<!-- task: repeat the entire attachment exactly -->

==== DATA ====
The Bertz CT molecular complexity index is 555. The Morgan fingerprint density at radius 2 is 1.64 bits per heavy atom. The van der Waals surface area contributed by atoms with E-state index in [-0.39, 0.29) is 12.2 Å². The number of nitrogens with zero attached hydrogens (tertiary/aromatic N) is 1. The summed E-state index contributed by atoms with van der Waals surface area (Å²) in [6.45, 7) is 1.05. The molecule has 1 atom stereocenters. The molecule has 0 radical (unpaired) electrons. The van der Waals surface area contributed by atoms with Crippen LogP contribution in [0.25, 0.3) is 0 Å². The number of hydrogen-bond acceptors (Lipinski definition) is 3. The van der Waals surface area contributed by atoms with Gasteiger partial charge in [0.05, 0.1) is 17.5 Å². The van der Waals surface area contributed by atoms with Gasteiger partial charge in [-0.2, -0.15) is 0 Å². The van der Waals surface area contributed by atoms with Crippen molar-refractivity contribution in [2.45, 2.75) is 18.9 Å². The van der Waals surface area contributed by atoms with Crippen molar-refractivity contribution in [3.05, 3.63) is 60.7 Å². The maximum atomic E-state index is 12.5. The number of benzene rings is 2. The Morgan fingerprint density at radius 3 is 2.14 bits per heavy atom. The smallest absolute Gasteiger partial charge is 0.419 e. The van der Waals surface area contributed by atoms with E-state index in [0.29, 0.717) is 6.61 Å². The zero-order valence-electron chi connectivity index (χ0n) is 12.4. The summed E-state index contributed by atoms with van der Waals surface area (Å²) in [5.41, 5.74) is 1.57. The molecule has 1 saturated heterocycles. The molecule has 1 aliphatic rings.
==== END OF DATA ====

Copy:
The Bertz CT molecular complexity index is 555. The Morgan fingerprint density at radius 2 is 1.64 bits per heavy atom. The van der Waals surface area contributed by atoms with E-state index in [-0.39, 0.29) is 12.2 Å². The number of nitrogens with zero attached hydrogens (tertiary/aromatic N) is 1. The summed E-state index contributed by atoms with van der Waals surface area (Å²) in [6.45, 7) is 1.05. The molecule has 1 atom stereocenters. The molecule has 0 radical (unpaired) electrons. The van der Waals surface area contributed by atoms with Crippen LogP contribution in [0.25, 0.3) is 0 Å². The number of hydrogen-bond acceptors (Lipinski definition) is 3. The van der Waals surface area contributed by atoms with Gasteiger partial charge in [0.05, 0.1) is 17.5 Å². The van der Waals surface area contributed by atoms with Gasteiger partial charge in [-0.2, -0.15) is 0 Å². The van der Waals surface area contributed by atoms with Crippen molar-refractivity contribution in [2.45, 2.75) is 18.9 Å². The van der Waals surface area contributed by atoms with Crippen molar-refractivity contribution in [3.05, 3.63) is 60.7 Å². The maximum atomic E-state index is 12.5. The number of benzene rings is 2. The Morgan fingerprint density at radius 3 is 2.14 bits per heavy atom. The smallest absolute Gasteiger partial charge is 0.419 e. The van der Waals surface area contributed by atoms with E-state index in [0.29, 0.717) is 6.61 Å². The zero-order valence-electron chi connectivity index (χ0n) is 12.4. The summed E-state index contributed by atoms with van der Waals surface area (Å²) in [5.41, 5.74) is 1.57. The molecule has 1 saturated heterocycles. The molecule has 1 aliphatic rings.